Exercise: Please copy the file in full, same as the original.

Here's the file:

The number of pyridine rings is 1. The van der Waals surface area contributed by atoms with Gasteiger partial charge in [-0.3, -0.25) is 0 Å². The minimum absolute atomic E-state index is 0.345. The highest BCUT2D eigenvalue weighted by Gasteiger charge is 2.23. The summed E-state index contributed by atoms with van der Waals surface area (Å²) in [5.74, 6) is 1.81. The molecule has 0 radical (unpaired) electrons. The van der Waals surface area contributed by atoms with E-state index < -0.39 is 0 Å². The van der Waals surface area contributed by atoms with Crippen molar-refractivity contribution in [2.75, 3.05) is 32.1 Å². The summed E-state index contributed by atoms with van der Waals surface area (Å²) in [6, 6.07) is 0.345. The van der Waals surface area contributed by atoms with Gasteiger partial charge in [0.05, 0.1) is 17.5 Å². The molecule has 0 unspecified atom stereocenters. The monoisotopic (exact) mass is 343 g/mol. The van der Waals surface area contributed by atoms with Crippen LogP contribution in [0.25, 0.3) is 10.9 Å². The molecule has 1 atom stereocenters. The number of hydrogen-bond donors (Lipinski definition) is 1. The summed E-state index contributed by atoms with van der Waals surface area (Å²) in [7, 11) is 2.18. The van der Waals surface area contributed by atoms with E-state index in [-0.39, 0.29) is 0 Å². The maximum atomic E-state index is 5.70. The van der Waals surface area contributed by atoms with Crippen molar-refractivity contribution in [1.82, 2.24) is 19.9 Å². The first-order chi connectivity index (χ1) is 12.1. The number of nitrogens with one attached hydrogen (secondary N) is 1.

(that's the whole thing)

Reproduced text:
The number of pyridine rings is 1. The van der Waals surface area contributed by atoms with Gasteiger partial charge in [-0.3, -0.25) is 0 Å². The minimum absolute atomic E-state index is 0.345. The highest BCUT2D eigenvalue weighted by Gasteiger charge is 2.23. The summed E-state index contributed by atoms with van der Waals surface area (Å²) in [5.74, 6) is 1.81. The molecule has 0 radical (unpaired) electrons. The van der Waals surface area contributed by atoms with E-state index < -0.39 is 0 Å². The van der Waals surface area contributed by atoms with Crippen molar-refractivity contribution in [2.75, 3.05) is 32.1 Å². The summed E-state index contributed by atoms with van der Waals surface area (Å²) in [6, 6.07) is 0.345. The van der Waals surface area contributed by atoms with Gasteiger partial charge in [0.05, 0.1) is 17.5 Å². The molecule has 0 unspecified atom stereocenters. The monoisotopic (exact) mass is 343 g/mol. The van der Waals surface area contributed by atoms with Crippen LogP contribution in [0.25, 0.3) is 10.9 Å². The molecule has 1 atom stereocenters. The number of hydrogen-bond donors (Lipinski definition) is 1. The summed E-state index contributed by atoms with van der Waals surface area (Å²) in [7, 11) is 2.18. The van der Waals surface area contributed by atoms with E-state index in [-0.39, 0.29) is 0 Å². The maximum atomic E-state index is 5.70. The van der Waals surface area contributed by atoms with Crippen molar-refractivity contribution in [1.82, 2.24) is 19.9 Å². The first-order chi connectivity index (χ1) is 12.1. The number of nitrogens with one attached hydrogen (secondary N) is 1.